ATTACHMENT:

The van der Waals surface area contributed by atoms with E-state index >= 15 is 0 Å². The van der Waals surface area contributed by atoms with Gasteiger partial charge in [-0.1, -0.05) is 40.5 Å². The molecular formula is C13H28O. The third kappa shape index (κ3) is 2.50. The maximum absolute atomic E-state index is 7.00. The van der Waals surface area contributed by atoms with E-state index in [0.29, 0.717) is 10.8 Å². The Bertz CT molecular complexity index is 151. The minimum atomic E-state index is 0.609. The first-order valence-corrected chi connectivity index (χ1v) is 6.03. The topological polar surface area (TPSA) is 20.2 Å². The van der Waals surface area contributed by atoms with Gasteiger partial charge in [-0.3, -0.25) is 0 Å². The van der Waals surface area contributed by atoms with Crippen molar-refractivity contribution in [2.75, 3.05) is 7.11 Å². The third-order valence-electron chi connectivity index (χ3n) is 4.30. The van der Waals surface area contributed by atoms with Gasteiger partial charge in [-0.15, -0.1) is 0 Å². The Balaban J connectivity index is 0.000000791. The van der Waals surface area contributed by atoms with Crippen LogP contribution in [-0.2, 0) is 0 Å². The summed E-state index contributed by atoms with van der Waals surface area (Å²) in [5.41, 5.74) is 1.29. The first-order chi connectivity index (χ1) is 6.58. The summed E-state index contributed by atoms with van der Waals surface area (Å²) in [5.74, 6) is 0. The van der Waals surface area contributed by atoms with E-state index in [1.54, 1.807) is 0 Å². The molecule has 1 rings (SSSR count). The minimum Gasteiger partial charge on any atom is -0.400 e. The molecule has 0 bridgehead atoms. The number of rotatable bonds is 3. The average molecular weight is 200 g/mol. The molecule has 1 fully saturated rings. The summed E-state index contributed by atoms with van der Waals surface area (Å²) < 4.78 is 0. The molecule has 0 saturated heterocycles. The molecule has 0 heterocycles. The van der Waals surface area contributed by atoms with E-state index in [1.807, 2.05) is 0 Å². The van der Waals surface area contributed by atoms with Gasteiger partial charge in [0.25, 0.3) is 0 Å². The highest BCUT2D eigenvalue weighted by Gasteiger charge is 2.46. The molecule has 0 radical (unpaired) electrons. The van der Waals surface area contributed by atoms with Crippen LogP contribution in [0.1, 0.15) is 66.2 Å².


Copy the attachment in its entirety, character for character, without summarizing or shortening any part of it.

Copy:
The van der Waals surface area contributed by atoms with E-state index >= 15 is 0 Å². The van der Waals surface area contributed by atoms with Gasteiger partial charge in [-0.1, -0.05) is 40.5 Å². The molecular formula is C13H28O. The third kappa shape index (κ3) is 2.50. The maximum absolute atomic E-state index is 7.00. The van der Waals surface area contributed by atoms with E-state index in [0.29, 0.717) is 10.8 Å². The Bertz CT molecular complexity index is 151. The minimum atomic E-state index is 0.609. The first-order valence-corrected chi connectivity index (χ1v) is 6.03. The topological polar surface area (TPSA) is 20.2 Å². The van der Waals surface area contributed by atoms with Gasteiger partial charge in [-0.3, -0.25) is 0 Å². The van der Waals surface area contributed by atoms with Crippen molar-refractivity contribution in [2.75, 3.05) is 7.11 Å². The third-order valence-electron chi connectivity index (χ3n) is 4.30. The van der Waals surface area contributed by atoms with Gasteiger partial charge in [-0.15, -0.1) is 0 Å². The Balaban J connectivity index is 0.000000791. The van der Waals surface area contributed by atoms with Crippen LogP contribution in [-0.2, 0) is 0 Å². The summed E-state index contributed by atoms with van der Waals surface area (Å²) in [5.41, 5.74) is 1.29. The first-order chi connectivity index (χ1) is 6.58. The summed E-state index contributed by atoms with van der Waals surface area (Å²) in [5.74, 6) is 0. The van der Waals surface area contributed by atoms with E-state index in [1.54, 1.807) is 0 Å². The molecule has 1 rings (SSSR count). The minimum Gasteiger partial charge on any atom is -0.400 e. The molecule has 0 bridgehead atoms. The number of rotatable bonds is 3. The average molecular weight is 200 g/mol. The molecule has 1 fully saturated rings. The summed E-state index contributed by atoms with van der Waals surface area (Å²) < 4.78 is 0. The molecule has 0 saturated heterocycles. The molecule has 0 heterocycles. The van der Waals surface area contributed by atoms with E-state index in [1.807, 2.05) is 0 Å². The van der Waals surface area contributed by atoms with Gasteiger partial charge in [0.25, 0.3) is 0 Å². The highest BCUT2D eigenvalue weighted by Gasteiger charge is 2.46. The molecule has 0 radical (unpaired) electrons. The van der Waals surface area contributed by atoms with Crippen LogP contribution in [0.1, 0.15) is 66.2 Å².